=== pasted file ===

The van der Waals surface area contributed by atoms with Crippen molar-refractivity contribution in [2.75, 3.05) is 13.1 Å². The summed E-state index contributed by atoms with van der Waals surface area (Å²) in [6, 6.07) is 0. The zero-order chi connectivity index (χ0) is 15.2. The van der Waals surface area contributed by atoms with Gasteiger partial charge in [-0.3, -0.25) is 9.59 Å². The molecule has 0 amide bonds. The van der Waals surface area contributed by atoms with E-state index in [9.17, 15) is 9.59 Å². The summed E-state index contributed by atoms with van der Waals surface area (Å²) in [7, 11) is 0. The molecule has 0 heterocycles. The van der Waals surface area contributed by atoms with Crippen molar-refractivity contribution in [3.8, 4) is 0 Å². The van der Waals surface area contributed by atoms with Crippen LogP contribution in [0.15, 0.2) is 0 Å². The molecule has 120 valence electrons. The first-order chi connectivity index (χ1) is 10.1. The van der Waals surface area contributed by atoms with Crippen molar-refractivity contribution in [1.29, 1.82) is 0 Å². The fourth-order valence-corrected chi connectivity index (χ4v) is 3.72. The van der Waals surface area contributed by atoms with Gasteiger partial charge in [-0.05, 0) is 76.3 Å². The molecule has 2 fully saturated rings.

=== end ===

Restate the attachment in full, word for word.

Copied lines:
The van der Waals surface area contributed by atoms with Crippen molar-refractivity contribution in [2.75, 3.05) is 13.1 Å². The summed E-state index contributed by atoms with van der Waals surface area (Å²) in [6, 6.07) is 0. The zero-order chi connectivity index (χ0) is 15.2. The van der Waals surface area contributed by atoms with Gasteiger partial charge in [-0.3, -0.25) is 9.59 Å². The molecule has 0 amide bonds. The van der Waals surface area contributed by atoms with E-state index in [9.17, 15) is 9.59 Å². The summed E-state index contributed by atoms with van der Waals surface area (Å²) in [7, 11) is 0. The molecule has 0 heterocycles. The van der Waals surface area contributed by atoms with Crippen molar-refractivity contribution in [3.8, 4) is 0 Å². The van der Waals surface area contributed by atoms with Crippen LogP contribution in [0.15, 0.2) is 0 Å². The molecule has 120 valence electrons. The first-order chi connectivity index (χ1) is 10.1. The van der Waals surface area contributed by atoms with Crippen molar-refractivity contribution in [1.29, 1.82) is 0 Å². The fourth-order valence-corrected chi connectivity index (χ4v) is 3.72. The van der Waals surface area contributed by atoms with Gasteiger partial charge in [-0.05, 0) is 76.3 Å². The molecule has 2 fully saturated rings.